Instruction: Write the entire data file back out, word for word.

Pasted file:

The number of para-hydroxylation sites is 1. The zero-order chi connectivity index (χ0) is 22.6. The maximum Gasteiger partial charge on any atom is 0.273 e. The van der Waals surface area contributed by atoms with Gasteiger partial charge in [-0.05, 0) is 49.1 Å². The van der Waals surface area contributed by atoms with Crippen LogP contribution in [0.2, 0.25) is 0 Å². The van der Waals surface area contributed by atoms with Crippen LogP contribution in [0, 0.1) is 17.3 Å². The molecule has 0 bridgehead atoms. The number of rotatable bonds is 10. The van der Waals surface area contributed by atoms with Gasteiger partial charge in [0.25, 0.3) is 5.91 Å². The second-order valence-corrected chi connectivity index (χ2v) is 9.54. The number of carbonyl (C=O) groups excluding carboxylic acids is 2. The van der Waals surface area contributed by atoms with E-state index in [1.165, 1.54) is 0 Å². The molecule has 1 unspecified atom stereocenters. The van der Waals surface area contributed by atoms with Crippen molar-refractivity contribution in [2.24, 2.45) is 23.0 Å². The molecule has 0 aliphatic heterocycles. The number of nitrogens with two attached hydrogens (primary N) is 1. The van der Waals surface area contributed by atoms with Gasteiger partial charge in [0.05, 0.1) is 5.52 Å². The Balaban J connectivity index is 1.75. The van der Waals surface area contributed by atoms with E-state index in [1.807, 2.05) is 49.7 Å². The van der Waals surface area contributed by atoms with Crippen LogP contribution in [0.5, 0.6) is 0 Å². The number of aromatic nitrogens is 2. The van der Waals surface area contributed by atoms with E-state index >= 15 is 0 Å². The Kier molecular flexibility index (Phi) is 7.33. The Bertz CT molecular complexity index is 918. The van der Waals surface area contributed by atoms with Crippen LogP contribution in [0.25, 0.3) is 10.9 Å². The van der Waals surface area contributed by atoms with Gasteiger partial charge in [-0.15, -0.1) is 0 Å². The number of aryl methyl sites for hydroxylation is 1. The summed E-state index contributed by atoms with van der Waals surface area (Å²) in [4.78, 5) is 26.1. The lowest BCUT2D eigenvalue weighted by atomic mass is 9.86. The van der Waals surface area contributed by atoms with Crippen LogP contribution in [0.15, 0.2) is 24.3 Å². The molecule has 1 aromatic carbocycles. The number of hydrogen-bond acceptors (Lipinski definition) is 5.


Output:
The number of para-hydroxylation sites is 1. The zero-order chi connectivity index (χ0) is 22.6. The maximum Gasteiger partial charge on any atom is 0.273 e. The van der Waals surface area contributed by atoms with Gasteiger partial charge in [-0.05, 0) is 49.1 Å². The van der Waals surface area contributed by atoms with Crippen LogP contribution in [0.2, 0.25) is 0 Å². The van der Waals surface area contributed by atoms with Crippen LogP contribution in [0, 0.1) is 17.3 Å². The molecule has 0 bridgehead atoms. The number of rotatable bonds is 10. The van der Waals surface area contributed by atoms with Gasteiger partial charge in [0.25, 0.3) is 5.91 Å². The second-order valence-corrected chi connectivity index (χ2v) is 9.54. The number of carbonyl (C=O) groups excluding carboxylic acids is 2. The van der Waals surface area contributed by atoms with E-state index in [1.165, 1.54) is 0 Å². The molecule has 1 unspecified atom stereocenters. The van der Waals surface area contributed by atoms with Crippen molar-refractivity contribution in [2.24, 2.45) is 23.0 Å². The molecule has 0 aliphatic heterocycles. The number of nitrogens with two attached hydrogens (primary N) is 1. The van der Waals surface area contributed by atoms with Gasteiger partial charge in [0.05, 0.1) is 5.52 Å². The Balaban J connectivity index is 1.75. The van der Waals surface area contributed by atoms with E-state index in [1.807, 2.05) is 49.7 Å². The van der Waals surface area contributed by atoms with Crippen LogP contribution in [0.5, 0.6) is 0 Å². The number of aromatic nitrogens is 2. The van der Waals surface area contributed by atoms with E-state index >= 15 is 0 Å². The Kier molecular flexibility index (Phi) is 7.33. The Bertz CT molecular complexity index is 918. The van der Waals surface area contributed by atoms with Crippen LogP contribution in [0.25, 0.3) is 10.9 Å². The van der Waals surface area contributed by atoms with Gasteiger partial charge in [-0.15, -0.1) is 0 Å². The number of aryl methyl sites for hydroxylation is 1. The summed E-state index contributed by atoms with van der Waals surface area (Å²) in [4.78, 5) is 26.1. The lowest BCUT2D eigenvalue weighted by atomic mass is 9.86. The van der Waals surface area contributed by atoms with Crippen LogP contribution in [0.15, 0.2) is 24.3 Å². The molecule has 1 aromatic carbocycles. The number of hydrogen-bond acceptors (Lipinski definition) is 5.